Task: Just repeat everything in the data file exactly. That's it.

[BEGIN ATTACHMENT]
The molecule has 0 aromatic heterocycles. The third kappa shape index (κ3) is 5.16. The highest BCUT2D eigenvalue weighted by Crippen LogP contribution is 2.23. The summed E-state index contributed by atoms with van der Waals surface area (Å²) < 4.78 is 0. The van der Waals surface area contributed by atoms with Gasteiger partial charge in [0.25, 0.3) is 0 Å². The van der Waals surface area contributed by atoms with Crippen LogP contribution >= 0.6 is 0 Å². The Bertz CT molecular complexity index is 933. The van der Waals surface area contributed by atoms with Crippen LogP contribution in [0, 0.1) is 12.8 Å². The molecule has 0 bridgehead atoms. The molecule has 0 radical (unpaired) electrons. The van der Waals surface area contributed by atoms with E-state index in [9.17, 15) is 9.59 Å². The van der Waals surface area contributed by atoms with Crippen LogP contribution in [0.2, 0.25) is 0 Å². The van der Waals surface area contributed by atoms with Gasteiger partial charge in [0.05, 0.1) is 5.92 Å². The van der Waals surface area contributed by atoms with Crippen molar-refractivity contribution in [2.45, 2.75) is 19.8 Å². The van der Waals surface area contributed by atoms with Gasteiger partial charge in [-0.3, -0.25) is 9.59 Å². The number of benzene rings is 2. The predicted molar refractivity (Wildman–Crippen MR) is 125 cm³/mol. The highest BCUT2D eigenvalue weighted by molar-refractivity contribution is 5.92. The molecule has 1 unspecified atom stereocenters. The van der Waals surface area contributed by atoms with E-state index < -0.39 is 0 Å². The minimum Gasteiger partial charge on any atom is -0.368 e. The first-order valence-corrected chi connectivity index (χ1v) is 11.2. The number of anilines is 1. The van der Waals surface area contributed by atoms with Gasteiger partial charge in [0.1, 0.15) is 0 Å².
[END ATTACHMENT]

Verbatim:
The molecule has 0 aromatic heterocycles. The third kappa shape index (κ3) is 5.16. The highest BCUT2D eigenvalue weighted by Crippen LogP contribution is 2.23. The summed E-state index contributed by atoms with van der Waals surface area (Å²) < 4.78 is 0. The van der Waals surface area contributed by atoms with Gasteiger partial charge in [0.25, 0.3) is 0 Å². The van der Waals surface area contributed by atoms with Crippen LogP contribution >= 0.6 is 0 Å². The Bertz CT molecular complexity index is 933. The van der Waals surface area contributed by atoms with Crippen LogP contribution in [0, 0.1) is 12.8 Å². The molecule has 0 bridgehead atoms. The molecule has 0 radical (unpaired) electrons. The van der Waals surface area contributed by atoms with E-state index in [9.17, 15) is 9.59 Å². The van der Waals surface area contributed by atoms with Crippen LogP contribution in [0.2, 0.25) is 0 Å². The van der Waals surface area contributed by atoms with Gasteiger partial charge in [0.05, 0.1) is 5.92 Å². The van der Waals surface area contributed by atoms with Crippen molar-refractivity contribution in [2.45, 2.75) is 19.8 Å². The van der Waals surface area contributed by atoms with Gasteiger partial charge in [-0.3, -0.25) is 9.59 Å². The number of benzene rings is 2. The predicted molar refractivity (Wildman–Crippen MR) is 125 cm³/mol. The highest BCUT2D eigenvalue weighted by molar-refractivity contribution is 5.92. The molecule has 1 unspecified atom stereocenters. The van der Waals surface area contributed by atoms with E-state index < -0.39 is 0 Å². The minimum Gasteiger partial charge on any atom is -0.368 e. The first-order valence-corrected chi connectivity index (χ1v) is 11.2. The number of anilines is 1. The van der Waals surface area contributed by atoms with Gasteiger partial charge in [0.1, 0.15) is 0 Å².